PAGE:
Considered one of the primary stored product pests, granary weevils infest only whole kernels of grain.  Adult granary weevils are approximately 1/8 to ¼ inch in length with a head that elongates into a narrow snout.  Reddish-brown to black in color, unlike rice weevils, granary weevils lack the four light-colored spots on their wing covers.  Female granary weevils bore holes into the surface of grain kernels in order to deposit an egg inside.  The hole is then covered with a gel-like material.  An individual female is capable of laying more than 200 eggs into any of the commonly stored whole grains.  Eggs hatch within a few days of being laid, but remain within the grain kernel for a period of 19 to 34 days.  Small, white, legless grubs, larvae have a flat underside and a rounded upper portion of the body. Larvae feed on the kernel during which time they complete four molts.  Pupation also occurs in the kernel with adults emerging roughly five to sixteen days later.  Four generations per year is common.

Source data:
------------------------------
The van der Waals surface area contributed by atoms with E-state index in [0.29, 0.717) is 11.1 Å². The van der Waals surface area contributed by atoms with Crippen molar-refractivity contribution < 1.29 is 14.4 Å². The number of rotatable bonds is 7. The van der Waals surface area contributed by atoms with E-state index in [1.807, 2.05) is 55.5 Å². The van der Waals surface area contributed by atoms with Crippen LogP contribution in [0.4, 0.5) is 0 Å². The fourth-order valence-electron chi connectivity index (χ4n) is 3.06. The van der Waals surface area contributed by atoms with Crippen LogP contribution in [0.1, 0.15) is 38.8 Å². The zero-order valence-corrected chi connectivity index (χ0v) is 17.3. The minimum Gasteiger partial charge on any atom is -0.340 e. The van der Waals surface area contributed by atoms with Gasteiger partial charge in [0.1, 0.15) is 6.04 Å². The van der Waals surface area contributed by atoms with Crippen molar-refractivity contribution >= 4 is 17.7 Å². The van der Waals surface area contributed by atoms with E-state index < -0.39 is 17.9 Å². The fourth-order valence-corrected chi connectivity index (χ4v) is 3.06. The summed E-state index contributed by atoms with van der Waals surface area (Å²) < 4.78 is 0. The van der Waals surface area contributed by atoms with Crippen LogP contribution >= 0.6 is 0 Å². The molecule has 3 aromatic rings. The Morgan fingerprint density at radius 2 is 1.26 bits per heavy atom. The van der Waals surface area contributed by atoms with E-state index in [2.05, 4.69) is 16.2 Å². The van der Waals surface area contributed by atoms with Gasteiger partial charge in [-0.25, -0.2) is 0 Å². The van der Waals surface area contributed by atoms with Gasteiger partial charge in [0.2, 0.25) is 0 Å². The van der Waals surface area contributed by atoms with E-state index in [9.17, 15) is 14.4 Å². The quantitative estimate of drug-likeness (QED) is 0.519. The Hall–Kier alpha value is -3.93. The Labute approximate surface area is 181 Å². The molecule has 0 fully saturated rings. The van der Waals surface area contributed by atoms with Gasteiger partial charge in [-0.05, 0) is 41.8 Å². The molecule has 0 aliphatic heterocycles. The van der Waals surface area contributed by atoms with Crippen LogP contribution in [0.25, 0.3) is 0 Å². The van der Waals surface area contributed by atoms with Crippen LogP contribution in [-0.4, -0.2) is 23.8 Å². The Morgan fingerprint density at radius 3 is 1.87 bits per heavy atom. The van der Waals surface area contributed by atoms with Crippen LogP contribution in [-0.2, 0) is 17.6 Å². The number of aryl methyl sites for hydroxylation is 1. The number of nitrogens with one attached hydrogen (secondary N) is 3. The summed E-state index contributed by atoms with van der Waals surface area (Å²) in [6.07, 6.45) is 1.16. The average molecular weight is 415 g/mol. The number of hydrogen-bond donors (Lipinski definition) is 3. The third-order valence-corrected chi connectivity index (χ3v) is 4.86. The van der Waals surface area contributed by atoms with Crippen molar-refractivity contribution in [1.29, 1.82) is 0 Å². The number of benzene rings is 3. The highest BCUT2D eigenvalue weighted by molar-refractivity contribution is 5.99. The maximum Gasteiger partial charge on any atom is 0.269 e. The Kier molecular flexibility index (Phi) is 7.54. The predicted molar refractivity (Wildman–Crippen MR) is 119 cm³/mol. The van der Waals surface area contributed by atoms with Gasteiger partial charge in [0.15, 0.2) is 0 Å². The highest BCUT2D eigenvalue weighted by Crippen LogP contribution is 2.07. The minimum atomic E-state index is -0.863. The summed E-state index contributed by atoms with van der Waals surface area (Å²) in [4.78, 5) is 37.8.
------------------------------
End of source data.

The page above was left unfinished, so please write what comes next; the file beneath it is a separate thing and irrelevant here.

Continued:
Adults do not fly as they do not have use of their second pair of wings; however, they tend to wander and may be found far from the source of the infestation.  Due to this fact, it is important to locate and destroy or dispose of all sources of infestation.  All whole grains, including items such as popcorn, seeds, Indian corn and stored products should be considered potential sources.  Food attractant traps are available for this species and may be used to determine areas of activity and monitor activity.  A pest control professional can apply a residual insecticide to cabinets, closets and shelves where infested items have been identified in order to control adults.